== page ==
HERE’S the pitch. One of the most powerful love stories ever written by the great feminist writer of her age is brought to the stage by our leading feminist playwright.

To put the flesh on those bones, Emily Bronte’s impassioned Yorkshire novel of torrid, forbidden love and revenge, Wuthering Heights, is reignited by April de Angelis, who has cast fresh eyes on her original 2008 adaptation for a new premiere by the Oxford Shakespeare Company and Lamplighter Drama.

Directed by Michael Oakley and produced by creative producer Charlotte Lloyd Webber, the co-production will be performed in the gardens of Castle Howard, near York, from tomorrow until Sunday, as Charlotte returns to the country house where she and fellow theatre designer Bretta Gerecke created the spectacular Twelve Days Of Christmas displays last winter.

“We’ve been looking for a chance to work with April as she has this striking vision of Wuthering Heights,” says Charlotte. “Michael Oakley, who directed April’s adaptation of The Life And Times Of Fanny Hill for Lamplighter Drama, was keen to work together again, and in the interim, I’d been working at Castle Howard, so it seemed an ideal opportunity to do Wuthering Heights there before going on to Wadham College, our regular Oxford venue, from July.”

York Press:

“NON-CONFORMIST”: Alice Welby as Cathy and Tyler Conti as Heathcliff in Wuthering Heights at Castle Howard. Pictures: Charlotte Graham

To prepare for presenting this account of Emily Bronte’s tempestuous story of the free-spirited Catherine and the dark, brooding Heathcliff on the wild, windswept Yorkshire moors, Charlotte headed to Castle Howard with April and Michael in March. “We thought, ‘if you’re going to do an open-air theatre show, let the audience see the grounds, that lovely vista of Castle Howard’,” says Charlotte.

“We’ll then be keeping the audience in one place, the Walled Garden, rather than moving around, as Oxford Shakespeare Company like to do immersive pieces where the actors are close to the audience, doing a very dynamic, fast-moving piece of theatre with the actors creating the environment from the setting and very few props.”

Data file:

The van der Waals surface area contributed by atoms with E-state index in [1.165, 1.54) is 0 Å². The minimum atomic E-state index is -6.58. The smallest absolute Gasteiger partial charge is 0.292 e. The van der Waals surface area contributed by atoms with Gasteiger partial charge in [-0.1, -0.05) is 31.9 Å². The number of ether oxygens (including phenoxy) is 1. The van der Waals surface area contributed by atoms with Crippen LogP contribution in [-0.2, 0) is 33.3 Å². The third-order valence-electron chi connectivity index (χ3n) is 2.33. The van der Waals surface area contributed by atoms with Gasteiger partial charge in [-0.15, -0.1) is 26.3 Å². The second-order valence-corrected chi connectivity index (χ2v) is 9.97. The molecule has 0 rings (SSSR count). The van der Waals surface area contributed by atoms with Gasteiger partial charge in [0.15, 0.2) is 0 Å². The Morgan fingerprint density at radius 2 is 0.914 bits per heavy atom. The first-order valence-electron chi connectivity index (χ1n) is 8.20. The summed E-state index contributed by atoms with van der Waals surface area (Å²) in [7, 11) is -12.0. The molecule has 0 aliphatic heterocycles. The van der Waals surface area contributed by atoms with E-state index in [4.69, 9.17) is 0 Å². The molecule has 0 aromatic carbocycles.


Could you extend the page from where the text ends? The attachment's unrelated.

April was keen to experience Castle Howard at first hand before revising her script. “She said, ‘if you’d like me to look at the adaptation afresh, I want to adapt it for a Yorkshire setting for a Yorkshire story by having a look around first,” recalls Charlotte. “The reason is, when there’s no ‘fourth wall’ for outdoor theatre, there needs to be more direct contact with the audience to whip the action along.”

Music will play its part too, and so fans of the much-missed folk big band Bellowhead will be delighted to learn that percussionist Pete Flood has composed music for Oakley’s production. “He did a wonderful score for The Life And Times Of Fanny Hill, and we’re now using bespoke pieces by him for Wuthering Heights, working with actors who have very strong musical skills,” says Charlotte.

York Press:

Charlotte Lloyd Webber at Castle Howard last December for The 12 Days Of Christmas decorative exhibition. Picture: Charlotte Graham

Oakley’s cast of nine has come up to North Yorkshire in advance of the opening night to acclimatise to Castle Howard. “It’s important to come up three or four days before we open for the actors to work out how the performance will work in that space, doing the dress rehearsal in the grounds,” says Charlotte.

On the eve of Wuthering Heights casting its spell once more, she sums up its abiding impact. “Its enduring theme amounts to something that’s still non-conformist in the modern world, transcending time and place as a love story by a feminist writer writing in a Victorian environment but continuing to resonate today,” says Charlotte.

“It goes beyond the boundaries of class in its absolute desire for freedom, and the legacy of what Cathy decides – and she is like so many others in this respect– resonates with each next generation.”

Oxford Shakespeare Company and Lamplighter Drama in Wuthering Heights, Castle Howard grounds, tomorrow to Sunday, 7.30pm plus 2.30pm matinees, Thursday, Saturday and Sunday. Box office:

Charles Hutchinson